Google's logo is seen through windows of Moscone Center during Google's annual developer conference, Google I/O, in San Francisco on June 28, 2012.
Kimihiro Hoshino—AFP/Getty Images
By Alex Fitzpatrick
August 10, 2015

Google’s leaders are turning the company into a subsidiary of a new “collection of companies” called “Alphabet,” Google co-founder Larry Page announced in a Monday afternoon blog post that shocked the technology community.

Page will run Alphabet as CEO, with fellow Google co-founder Sergey Brin serving as president. Sundar Pichai, formerly Google’s vice president in charge of products, will serve as CEO of Google.

The new arrangement will see Alphabet, Inc. replacing Google as the publicly-traded company, Page said. Current shares of Google will be transferred automatically into shares of Alphabet; the company will remain listed as GOOG on the NASDAQ.

Read more Read TIME’s 2013 cover story, ‘Google vs. Death’

Here’s Page with more details on what Alphabet actually is:

What is Alphabet? Alphabet is mostly a collection of companies. The largest of which, of course, is Google. This newer Google is a bit slimmed down, with the companies that are pretty far afield of our main Internet products contained in Alphabet instead. What do we mean by far afield? Good examples are our health efforts: Life Sciences (that works on the glucose-sensing contact lens), and Calico (focused on longevity). Fundamentally, we believe this allows us more management scale, as we can run things independently that aren’t very related. Alphabet is about businesses prospering through strong leaders and independence.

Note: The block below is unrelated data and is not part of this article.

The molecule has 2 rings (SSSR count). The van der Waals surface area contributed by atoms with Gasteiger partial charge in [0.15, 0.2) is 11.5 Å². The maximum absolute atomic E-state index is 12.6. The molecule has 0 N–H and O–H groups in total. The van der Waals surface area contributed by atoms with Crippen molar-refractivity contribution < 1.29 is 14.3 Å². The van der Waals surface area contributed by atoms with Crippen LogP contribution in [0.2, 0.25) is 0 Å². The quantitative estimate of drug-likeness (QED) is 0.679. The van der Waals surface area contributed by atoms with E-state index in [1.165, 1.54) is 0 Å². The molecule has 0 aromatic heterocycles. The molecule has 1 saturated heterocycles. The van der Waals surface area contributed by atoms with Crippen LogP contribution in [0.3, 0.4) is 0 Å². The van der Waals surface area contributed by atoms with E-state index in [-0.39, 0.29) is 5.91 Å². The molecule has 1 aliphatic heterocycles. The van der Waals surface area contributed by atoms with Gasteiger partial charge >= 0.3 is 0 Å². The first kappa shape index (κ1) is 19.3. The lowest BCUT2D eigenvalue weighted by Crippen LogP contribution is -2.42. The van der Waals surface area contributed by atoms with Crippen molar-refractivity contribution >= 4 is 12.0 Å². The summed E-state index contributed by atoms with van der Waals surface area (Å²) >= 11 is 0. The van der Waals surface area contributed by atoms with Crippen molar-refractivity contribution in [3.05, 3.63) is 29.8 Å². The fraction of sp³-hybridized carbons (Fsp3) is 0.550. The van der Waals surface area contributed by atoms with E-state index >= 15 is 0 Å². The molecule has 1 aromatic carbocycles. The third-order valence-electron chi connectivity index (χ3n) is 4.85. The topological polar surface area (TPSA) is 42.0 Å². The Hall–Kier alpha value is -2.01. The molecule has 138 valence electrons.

In general, our model is to have a strong CEO who runs each business, with Sergey and me in service to them as needed. We will rigorously handle capital allocation and work to make sure each business is executing well. We’ll also make sure we have a great CEO for each business, and we’ll determine their compensation. In addition, with this new structure we plan to implement segment reporting for our Q4 results, where Google financials will be provided separately than those for the rest of Alphabet businesses as a whole.

Read next: Here’s Why Google Is Making the Titanic Shift to ‘Alphabet’

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